Pilots of both airplanes and helicopters are trained to fly in formations and echelons, too. Here, however, the intention is not any benefit from vortex lift but to create a mutual, overlapping pattern of observation and protection from attack. Still, after much practice—because human pilots first learn to fly with freedom of motion and to fear brushing another plane in close contact—the pilots are relying on some part of the human brain that is attuned to the positions and intentions of others of its kind. Motorcycle officers in the California Highway Patrol, when riding in a group, maintain a perfect, square formation of uniform side-to-side and fore-and-aft distances—although I suspect this is more a demonstration of rider skill than a need for protection.

We see the same sort of coordination, again with practice, among dancers, whether it’s two people are engaged in a waltz or twenty in a chorus line; soldiers, whether they are marching in step or moving to attack a position; athletes when they execute a pattern play; and singers and musicians, whether they are performing a duet or a chorus, or playing in a quartet or a symphony orchestra.

The question of singing and playing in a group raises the issue of timing as well. Yes, the group usually has a conductor to establish the beat with his or her hands and a baton. And a band usually follows the beat established by the drummer or bass player. But the four, ten, or a hundred other members in the group can surrender their own sense of timing—their mental independence—to follow that beat and coordinate the action of their individual voices or instruments in support of it.

Clearly, this ability to work together with almost telepathic precision is not unique to human beings, because fish and birds do it without training, and predators like wolves can move in a coordinated attack out of instinct. But I don’t remember observing the same level of precision among other primates. Chimps and gorillas might follow a hierarchical leader in a course of action, but none of the nature shows I’ve seen suggest that apes can cooperate efficiently to execute a complicated football play; throw from the area of third base to second to first in a baseball double play; or drive race cars competitively at 150 miles an hour, often moving wheel against wheel, and yet not consistently end up in horrendous wrecks.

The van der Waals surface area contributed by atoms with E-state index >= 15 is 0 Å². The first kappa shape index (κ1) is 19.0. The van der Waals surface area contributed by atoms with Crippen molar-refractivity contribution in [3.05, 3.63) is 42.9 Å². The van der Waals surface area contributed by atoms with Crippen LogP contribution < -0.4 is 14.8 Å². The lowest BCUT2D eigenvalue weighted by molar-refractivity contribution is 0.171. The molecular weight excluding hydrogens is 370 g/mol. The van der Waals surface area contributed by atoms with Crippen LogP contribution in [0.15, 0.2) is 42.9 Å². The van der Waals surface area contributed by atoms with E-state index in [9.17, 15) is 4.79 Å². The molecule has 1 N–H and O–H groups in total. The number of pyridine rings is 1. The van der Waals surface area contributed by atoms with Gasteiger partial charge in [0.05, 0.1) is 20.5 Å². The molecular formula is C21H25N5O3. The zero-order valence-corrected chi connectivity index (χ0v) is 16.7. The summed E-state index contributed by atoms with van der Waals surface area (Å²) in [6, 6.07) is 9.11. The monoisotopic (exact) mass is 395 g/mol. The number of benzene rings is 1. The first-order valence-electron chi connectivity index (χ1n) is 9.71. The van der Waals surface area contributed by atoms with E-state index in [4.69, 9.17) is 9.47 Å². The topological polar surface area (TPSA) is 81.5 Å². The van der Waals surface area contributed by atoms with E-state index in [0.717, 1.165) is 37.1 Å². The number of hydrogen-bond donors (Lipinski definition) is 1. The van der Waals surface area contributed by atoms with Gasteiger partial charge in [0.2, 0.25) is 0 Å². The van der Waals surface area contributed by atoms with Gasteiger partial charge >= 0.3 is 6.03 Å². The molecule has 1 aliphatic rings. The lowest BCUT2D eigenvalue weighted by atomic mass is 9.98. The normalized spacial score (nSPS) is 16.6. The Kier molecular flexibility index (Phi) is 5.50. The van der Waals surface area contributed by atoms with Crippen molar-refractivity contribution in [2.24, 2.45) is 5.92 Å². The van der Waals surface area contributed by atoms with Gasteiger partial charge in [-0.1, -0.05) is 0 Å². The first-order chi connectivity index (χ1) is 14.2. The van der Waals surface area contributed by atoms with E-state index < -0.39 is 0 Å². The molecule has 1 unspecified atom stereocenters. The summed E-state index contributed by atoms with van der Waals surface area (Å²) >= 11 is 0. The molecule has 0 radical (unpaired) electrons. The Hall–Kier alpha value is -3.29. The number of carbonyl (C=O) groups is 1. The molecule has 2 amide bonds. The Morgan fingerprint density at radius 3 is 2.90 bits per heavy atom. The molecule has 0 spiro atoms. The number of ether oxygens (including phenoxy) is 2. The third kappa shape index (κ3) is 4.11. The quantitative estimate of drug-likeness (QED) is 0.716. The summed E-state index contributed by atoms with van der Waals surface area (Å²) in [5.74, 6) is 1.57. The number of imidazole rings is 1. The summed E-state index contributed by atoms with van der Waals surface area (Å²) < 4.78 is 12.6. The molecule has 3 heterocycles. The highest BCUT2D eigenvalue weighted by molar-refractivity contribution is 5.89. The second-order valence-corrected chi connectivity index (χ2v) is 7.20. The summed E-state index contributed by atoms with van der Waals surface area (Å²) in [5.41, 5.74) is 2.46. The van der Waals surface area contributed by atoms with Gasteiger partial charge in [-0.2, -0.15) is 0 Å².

Human beings have remarkable freedom of thought and inventiveness, and yet we can both consciously and unconsciously surrender our independence to perform as a team—or even just adapt to a traffic pattern on the freeway. We not only have the advantage of interpersonal and group communication, using shared and agreed-upon symbols and values, so that we can negotiate an approach to a common problem. We also have the ability to blend our actions and sense of timing, with or without prior agreement, to coordinate in a common action. If you doubt this, think of the times you’ve seen someone start to play the piano and a relative stranger will walk up to sing along, in time and in key, without a word being spoken between them.

We are individuals, with our own purposes, intentions, and interests, but we are also capable of amazing cooperation on both a conscious and an unconscious level. Our brains evolved both to work independently and to cooperate completely and seamlessly.

It is this dual quality of the human mind that gives me faith we will one day travel to the stars—and deserve to be there.

1. Yes, in California, with a posted speed limit of 65 miles per hour, traffic sometimes still travels at about 80—the supposedly verboten 15 miles over the speed limit—unless congestion forces everyone down to a crawl. It’s not legal, but the Highway Patrol ignores you unless you are moving outside the ambient speed and pattern—say, doing 100 and weaving in and out. The patrol cars themselves are moving right along with traffic, too, and they’ll quickly pass you in disgust if you poke along at the posted speed while everyone else has adopted a higher speed. And, if you travel in the two left lanes at that speed limit, you’ll likely get run over by a panel van.